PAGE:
The Messianic banquet first appears in Jewish prophetic literature in the 25th chapter of Isaiah: “On this mountain the Lord of Hosts will prepare a banquet of rich fare for all the peoples, a banquet of wines well matured and richest fare, well-matured wines strained clear.” (Isaiah 25: 6) References to this banquet are scattered throughout the Gospels. Jesus says at Capernaum: “Many, I tell you, will come from the east and west to feast with Abraham, Isaac, and Jacob in the kingdom of Heaven.” (Matthew 8: 11) The two fish and five loaves of bread miraculously multiplied into food whose scraps filled “twelve great baskets”, feeding thousands. (Matthew 14: 18-21) The seven loaves of bread and the small fishes expanded into food to feed thousands more (Matthew 15: 36-37) are “preliminary celebrations of the Messianic banquet ... This means that the recipients, without knowing it, are called to take part in the Messianic banquet. Because they have been table-companions of the Messiah in his concealment and humility, they will be with him also in his glory.” (Schweitzer, p. 124-125)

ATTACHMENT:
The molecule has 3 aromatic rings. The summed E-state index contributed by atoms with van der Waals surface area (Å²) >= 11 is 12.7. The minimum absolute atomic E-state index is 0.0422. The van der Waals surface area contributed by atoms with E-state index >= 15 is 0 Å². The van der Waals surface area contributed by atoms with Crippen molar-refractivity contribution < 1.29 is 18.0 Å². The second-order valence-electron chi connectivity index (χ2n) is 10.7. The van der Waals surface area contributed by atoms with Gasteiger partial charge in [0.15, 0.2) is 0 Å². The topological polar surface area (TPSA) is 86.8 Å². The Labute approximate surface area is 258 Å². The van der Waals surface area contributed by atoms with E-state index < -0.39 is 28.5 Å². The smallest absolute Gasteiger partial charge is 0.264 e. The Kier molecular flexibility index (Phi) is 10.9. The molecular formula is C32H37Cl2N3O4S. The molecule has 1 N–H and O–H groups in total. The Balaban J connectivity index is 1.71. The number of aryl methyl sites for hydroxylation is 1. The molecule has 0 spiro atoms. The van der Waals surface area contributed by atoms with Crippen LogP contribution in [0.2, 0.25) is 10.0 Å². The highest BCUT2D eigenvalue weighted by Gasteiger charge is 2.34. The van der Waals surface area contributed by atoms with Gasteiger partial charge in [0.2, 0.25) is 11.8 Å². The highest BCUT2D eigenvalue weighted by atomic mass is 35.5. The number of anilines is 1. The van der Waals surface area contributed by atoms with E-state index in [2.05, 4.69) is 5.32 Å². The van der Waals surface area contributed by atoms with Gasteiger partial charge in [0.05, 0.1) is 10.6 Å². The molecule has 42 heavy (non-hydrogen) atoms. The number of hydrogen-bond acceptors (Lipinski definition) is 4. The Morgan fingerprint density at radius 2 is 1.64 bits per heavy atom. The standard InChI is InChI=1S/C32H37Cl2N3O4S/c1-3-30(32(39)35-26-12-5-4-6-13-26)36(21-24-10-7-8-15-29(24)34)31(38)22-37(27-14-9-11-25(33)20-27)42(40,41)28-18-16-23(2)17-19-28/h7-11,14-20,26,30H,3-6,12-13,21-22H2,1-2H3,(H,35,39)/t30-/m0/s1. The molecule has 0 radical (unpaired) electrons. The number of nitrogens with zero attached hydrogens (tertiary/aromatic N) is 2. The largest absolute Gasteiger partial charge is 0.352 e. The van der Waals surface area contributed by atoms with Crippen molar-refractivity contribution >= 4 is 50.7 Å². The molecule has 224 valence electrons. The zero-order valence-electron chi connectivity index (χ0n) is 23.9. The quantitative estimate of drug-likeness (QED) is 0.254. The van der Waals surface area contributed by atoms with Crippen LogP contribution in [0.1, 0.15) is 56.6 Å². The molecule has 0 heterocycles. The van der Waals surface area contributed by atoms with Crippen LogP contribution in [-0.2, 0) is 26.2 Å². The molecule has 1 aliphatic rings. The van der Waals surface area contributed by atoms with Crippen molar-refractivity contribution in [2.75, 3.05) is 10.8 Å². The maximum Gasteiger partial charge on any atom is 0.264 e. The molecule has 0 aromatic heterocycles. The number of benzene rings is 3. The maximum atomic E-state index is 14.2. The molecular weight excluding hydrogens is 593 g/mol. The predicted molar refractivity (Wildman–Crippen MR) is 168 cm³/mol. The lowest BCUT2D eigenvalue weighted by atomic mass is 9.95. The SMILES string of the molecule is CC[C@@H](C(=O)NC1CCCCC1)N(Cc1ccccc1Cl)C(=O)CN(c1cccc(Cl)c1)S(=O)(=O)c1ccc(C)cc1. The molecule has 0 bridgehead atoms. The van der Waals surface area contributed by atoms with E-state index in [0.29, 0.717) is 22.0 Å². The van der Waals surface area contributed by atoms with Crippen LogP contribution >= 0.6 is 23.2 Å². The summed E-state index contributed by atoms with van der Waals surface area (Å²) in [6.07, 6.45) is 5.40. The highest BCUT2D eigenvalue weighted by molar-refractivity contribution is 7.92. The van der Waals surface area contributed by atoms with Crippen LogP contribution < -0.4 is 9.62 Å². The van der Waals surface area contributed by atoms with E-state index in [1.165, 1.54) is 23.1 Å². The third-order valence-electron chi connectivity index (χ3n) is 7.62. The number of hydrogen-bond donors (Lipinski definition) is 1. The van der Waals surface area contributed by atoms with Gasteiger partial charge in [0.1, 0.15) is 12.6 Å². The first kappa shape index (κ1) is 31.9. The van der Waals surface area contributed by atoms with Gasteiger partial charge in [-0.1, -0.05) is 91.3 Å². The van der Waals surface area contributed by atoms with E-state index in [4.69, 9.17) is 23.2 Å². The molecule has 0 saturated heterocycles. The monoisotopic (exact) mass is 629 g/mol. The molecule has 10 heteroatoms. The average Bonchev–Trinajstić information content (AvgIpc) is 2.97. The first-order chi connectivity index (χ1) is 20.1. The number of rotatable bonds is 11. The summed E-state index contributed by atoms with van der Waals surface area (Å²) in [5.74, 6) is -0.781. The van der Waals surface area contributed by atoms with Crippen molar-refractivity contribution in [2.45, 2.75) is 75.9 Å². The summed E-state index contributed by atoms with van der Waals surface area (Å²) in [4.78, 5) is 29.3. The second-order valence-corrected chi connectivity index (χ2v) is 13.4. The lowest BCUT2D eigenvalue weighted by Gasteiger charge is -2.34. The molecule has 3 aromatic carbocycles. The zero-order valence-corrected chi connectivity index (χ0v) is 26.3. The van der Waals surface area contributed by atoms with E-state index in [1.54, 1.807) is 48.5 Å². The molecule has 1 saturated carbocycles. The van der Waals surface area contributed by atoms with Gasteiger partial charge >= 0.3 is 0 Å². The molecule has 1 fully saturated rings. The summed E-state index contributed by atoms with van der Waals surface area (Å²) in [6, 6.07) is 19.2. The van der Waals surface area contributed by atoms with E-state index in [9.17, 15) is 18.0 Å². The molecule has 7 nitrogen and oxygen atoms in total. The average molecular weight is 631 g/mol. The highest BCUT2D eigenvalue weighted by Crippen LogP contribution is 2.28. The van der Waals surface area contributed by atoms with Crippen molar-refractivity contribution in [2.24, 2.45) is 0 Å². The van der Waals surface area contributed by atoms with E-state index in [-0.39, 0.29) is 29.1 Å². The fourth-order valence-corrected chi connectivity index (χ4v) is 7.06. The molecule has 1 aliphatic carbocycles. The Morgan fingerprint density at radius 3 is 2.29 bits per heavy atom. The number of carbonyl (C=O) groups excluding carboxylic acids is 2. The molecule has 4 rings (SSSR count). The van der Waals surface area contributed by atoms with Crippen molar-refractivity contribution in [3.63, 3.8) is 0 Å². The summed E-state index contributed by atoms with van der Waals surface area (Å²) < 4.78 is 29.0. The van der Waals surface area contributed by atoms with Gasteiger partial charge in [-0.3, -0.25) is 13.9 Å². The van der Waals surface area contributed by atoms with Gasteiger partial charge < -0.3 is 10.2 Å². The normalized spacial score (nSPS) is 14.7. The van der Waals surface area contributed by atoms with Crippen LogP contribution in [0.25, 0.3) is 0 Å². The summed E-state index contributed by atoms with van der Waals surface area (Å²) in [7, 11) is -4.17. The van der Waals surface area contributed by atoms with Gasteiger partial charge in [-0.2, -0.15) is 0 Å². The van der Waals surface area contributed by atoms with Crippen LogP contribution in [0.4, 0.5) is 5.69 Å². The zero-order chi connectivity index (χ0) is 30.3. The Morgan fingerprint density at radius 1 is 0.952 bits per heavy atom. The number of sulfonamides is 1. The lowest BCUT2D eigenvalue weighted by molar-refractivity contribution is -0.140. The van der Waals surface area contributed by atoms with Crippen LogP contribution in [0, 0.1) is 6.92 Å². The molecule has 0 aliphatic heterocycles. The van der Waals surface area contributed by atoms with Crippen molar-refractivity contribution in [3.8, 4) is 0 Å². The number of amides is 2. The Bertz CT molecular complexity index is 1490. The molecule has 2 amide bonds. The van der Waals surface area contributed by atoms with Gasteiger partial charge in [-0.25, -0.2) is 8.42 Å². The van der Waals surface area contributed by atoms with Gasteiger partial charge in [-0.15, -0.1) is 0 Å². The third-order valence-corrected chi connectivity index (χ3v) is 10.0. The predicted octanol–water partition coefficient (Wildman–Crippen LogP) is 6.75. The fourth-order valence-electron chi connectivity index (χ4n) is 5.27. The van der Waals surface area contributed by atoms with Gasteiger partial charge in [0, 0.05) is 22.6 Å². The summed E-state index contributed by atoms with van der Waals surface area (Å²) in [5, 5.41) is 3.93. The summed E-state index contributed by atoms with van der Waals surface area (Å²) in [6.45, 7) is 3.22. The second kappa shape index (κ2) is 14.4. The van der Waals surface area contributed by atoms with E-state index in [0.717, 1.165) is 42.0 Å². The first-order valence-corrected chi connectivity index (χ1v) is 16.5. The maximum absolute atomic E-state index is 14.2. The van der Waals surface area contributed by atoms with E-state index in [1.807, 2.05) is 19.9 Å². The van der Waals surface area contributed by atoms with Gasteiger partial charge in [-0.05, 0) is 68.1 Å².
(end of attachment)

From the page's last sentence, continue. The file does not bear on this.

The most important event foreshadowing the Messianic banquet would be Jesus’ “Last Supper” with his disciples. Jesus refers to the bread which is his body and to the wine which is his blood (Matthew 26: 26-28) in words recalling the words of Isaiah about the “banquet of rich fare” and the “banquet of wines” which God will prepare. If anything still is unclear, Jesus adds this clarifying statement: “I tell you, never again shall I drink from the fruit of the vine until that day when I drink it new with you in the kingdom of my Father.” (Matthew 26: 29) Jesus is here promising the disciples that they will be with him in the Kingdom of God, again eating and drinking with him, when he has become the Messiah. He is also saying that he will die before he has an opportunity to eat another earthly meal.